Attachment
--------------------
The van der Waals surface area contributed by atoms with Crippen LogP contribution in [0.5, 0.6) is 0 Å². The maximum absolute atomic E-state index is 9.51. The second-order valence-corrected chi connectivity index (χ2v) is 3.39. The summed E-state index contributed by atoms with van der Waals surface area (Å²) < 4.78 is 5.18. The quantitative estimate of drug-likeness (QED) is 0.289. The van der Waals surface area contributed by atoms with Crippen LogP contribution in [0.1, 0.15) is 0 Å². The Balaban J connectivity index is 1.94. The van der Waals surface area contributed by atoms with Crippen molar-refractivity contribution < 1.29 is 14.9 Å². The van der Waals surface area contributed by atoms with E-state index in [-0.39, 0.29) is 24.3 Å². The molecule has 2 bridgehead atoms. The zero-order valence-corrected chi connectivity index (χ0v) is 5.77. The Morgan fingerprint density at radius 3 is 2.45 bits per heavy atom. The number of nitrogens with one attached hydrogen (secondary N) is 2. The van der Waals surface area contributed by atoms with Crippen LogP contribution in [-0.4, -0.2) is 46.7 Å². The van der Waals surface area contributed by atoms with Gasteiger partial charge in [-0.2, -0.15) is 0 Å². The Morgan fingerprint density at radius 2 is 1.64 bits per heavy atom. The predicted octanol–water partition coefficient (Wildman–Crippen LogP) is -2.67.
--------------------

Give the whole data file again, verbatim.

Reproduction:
The van der Waals surface area contributed by atoms with Crippen LogP contribution in [0.5, 0.6) is 0 Å². The maximum absolute atomic E-state index is 9.51. The second-order valence-corrected chi connectivity index (χ2v) is 3.39. The summed E-state index contributed by atoms with van der Waals surface area (Å²) < 4.78 is 5.18. The quantitative estimate of drug-likeness (QED) is 0.289. The van der Waals surface area contributed by atoms with Crippen LogP contribution in [0.1, 0.15) is 0 Å². The Balaban J connectivity index is 1.94. The van der Waals surface area contributed by atoms with Crippen molar-refractivity contribution < 1.29 is 14.9 Å². The van der Waals surface area contributed by atoms with E-state index in [-0.39, 0.29) is 24.3 Å². The molecule has 2 bridgehead atoms. The zero-order valence-corrected chi connectivity index (χ0v) is 5.77. The Morgan fingerprint density at radius 3 is 2.45 bits per heavy atom. The number of nitrogens with one attached hydrogen (secondary N) is 2. The van der Waals surface area contributed by atoms with Crippen LogP contribution in [-0.4, -0.2) is 46.7 Å². The van der Waals surface area contributed by atoms with Gasteiger partial charge in [-0.2, -0.15) is 0 Å². The Morgan fingerprint density at radius 2 is 1.64 bits per heavy atom. The predicted octanol–water partition coefficient (Wildman–Crippen LogP) is -2.67.